For many civil engineers their working life can feel a little like Spike Milligan's description of war: 'long periods of boredom, punctuated by short bursts of panic.' But, every so often, it's worth putting aside the concerns over poor pay, lack of status etc and making an effort to feel good about what you do.
The annual publication of the British Construction Industry Awards shortlist (see News) provides a good opportunity for a bout of positive thinking. This year's shortlist contains many projects with real resonance for the world at large, as well as recognising technical and management expertise. Civil engineers have met the demands of an array of social, political, commercial and logistical needs.
An alternative approach might have produced the following nominations:
Symbol for a new Europe: The Reichstag Parliament Building.
Symbol for a new Scotland: Museum of Scotland, Edinburgh.
Symbol for a new London: The Jubilee Line Extension.
Rock 'n Roll hall of fame: The National Centre for Popular Music, Sheffield.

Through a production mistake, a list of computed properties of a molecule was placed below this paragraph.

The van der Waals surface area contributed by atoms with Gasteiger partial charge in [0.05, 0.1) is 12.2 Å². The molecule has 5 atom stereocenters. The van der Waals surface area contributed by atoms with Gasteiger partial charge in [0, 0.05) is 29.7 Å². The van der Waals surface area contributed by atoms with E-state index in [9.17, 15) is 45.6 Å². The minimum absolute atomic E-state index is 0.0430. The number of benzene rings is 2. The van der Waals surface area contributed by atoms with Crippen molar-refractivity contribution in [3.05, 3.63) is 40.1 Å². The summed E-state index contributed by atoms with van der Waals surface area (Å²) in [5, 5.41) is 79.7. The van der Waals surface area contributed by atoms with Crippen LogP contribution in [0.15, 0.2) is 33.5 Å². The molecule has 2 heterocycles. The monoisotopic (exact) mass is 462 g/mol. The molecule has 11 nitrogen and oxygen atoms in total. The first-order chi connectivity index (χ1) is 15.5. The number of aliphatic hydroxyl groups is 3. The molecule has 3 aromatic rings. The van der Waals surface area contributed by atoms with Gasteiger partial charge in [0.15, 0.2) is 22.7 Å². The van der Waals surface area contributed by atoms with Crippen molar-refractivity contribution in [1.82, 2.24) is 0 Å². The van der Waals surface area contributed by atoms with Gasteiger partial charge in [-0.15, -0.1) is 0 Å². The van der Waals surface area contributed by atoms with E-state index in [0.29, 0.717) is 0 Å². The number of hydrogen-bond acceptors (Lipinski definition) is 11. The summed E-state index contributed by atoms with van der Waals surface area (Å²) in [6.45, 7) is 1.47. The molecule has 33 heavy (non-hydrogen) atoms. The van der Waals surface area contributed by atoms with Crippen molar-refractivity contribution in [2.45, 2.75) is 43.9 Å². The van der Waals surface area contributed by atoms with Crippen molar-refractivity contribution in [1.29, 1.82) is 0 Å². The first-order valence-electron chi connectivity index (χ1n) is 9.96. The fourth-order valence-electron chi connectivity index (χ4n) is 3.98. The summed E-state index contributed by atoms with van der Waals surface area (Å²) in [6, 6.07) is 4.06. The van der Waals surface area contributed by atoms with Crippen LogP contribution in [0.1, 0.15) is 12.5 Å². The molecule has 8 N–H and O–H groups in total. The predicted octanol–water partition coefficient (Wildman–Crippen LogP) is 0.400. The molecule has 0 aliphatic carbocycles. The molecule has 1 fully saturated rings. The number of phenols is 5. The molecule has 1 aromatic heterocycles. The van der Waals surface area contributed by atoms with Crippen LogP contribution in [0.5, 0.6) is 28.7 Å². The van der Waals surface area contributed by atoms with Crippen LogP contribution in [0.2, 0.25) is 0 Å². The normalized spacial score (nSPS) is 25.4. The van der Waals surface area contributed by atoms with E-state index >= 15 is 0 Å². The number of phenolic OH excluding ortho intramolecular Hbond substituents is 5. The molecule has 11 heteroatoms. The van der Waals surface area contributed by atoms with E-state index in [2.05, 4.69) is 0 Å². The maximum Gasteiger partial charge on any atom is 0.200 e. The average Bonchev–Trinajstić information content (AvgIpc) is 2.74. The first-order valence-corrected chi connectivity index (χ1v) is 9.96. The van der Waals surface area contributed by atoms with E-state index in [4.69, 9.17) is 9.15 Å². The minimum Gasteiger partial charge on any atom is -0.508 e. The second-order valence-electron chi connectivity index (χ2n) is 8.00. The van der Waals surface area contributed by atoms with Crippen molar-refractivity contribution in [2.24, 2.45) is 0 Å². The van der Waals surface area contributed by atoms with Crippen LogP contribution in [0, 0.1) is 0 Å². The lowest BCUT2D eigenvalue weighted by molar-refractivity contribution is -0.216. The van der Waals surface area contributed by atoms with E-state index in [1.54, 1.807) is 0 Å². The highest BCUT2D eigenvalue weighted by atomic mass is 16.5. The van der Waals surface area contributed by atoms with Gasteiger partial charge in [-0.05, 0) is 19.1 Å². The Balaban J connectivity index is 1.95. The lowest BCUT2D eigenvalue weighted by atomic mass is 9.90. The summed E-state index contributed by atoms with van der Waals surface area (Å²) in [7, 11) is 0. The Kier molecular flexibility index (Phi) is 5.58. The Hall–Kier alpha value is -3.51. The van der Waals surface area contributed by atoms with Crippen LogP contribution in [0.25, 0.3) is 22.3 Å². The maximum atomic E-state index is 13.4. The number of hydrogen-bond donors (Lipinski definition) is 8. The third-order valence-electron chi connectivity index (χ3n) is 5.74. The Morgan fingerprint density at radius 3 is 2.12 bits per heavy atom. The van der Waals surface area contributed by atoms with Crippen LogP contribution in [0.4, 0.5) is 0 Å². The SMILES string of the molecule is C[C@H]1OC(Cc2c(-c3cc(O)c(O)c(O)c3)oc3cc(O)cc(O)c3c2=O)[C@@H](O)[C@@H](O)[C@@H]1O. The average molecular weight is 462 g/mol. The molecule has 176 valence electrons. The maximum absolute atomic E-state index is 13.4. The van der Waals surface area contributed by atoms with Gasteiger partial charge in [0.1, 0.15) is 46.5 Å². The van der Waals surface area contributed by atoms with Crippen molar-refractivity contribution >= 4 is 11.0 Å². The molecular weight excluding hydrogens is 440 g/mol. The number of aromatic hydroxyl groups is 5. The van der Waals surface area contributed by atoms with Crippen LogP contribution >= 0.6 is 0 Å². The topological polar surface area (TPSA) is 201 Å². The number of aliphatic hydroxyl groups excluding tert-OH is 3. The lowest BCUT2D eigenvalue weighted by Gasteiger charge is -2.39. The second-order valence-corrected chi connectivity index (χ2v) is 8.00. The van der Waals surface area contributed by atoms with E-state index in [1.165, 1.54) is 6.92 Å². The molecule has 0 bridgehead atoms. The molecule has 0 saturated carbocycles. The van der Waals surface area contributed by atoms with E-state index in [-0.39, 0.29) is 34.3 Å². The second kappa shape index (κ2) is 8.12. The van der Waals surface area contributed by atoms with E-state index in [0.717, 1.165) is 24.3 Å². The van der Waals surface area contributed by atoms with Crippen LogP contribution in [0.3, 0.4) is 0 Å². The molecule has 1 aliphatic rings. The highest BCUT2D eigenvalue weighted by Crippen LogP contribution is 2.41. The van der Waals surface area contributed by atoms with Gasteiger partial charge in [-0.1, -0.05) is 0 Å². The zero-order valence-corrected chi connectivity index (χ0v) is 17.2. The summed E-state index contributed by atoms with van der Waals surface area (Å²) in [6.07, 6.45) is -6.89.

Sole English success of the Cricket World Cup: The Lord's Media Centre.
Best PR triumph for civil engineering: The moving of the Belle Tout lighthouse.
The shortlist also demonstrates that almost whatever subject has dominated the news agenda, civil engineers have been right there in the midst of things. Consider the relevance of the following schemes in the debate on the issues of the day: The National Maritime Museum (heritage); the Rosyth Dockyard (defence spending); the Bluewater Shopping Centre (consumer spending); the Newbury bypass (transport and environment); the M1/A1 Link road (transport and private finance).
None of this, of course, provides an answer to the problems facing the profession or the construction industry as a whole. But it does underline their importance and relevance. After all, what other industry can look back on a year in which it created something which will have a profound impact on such diverse groups as Olympic athletes, German MPs and Hong Kong commuters?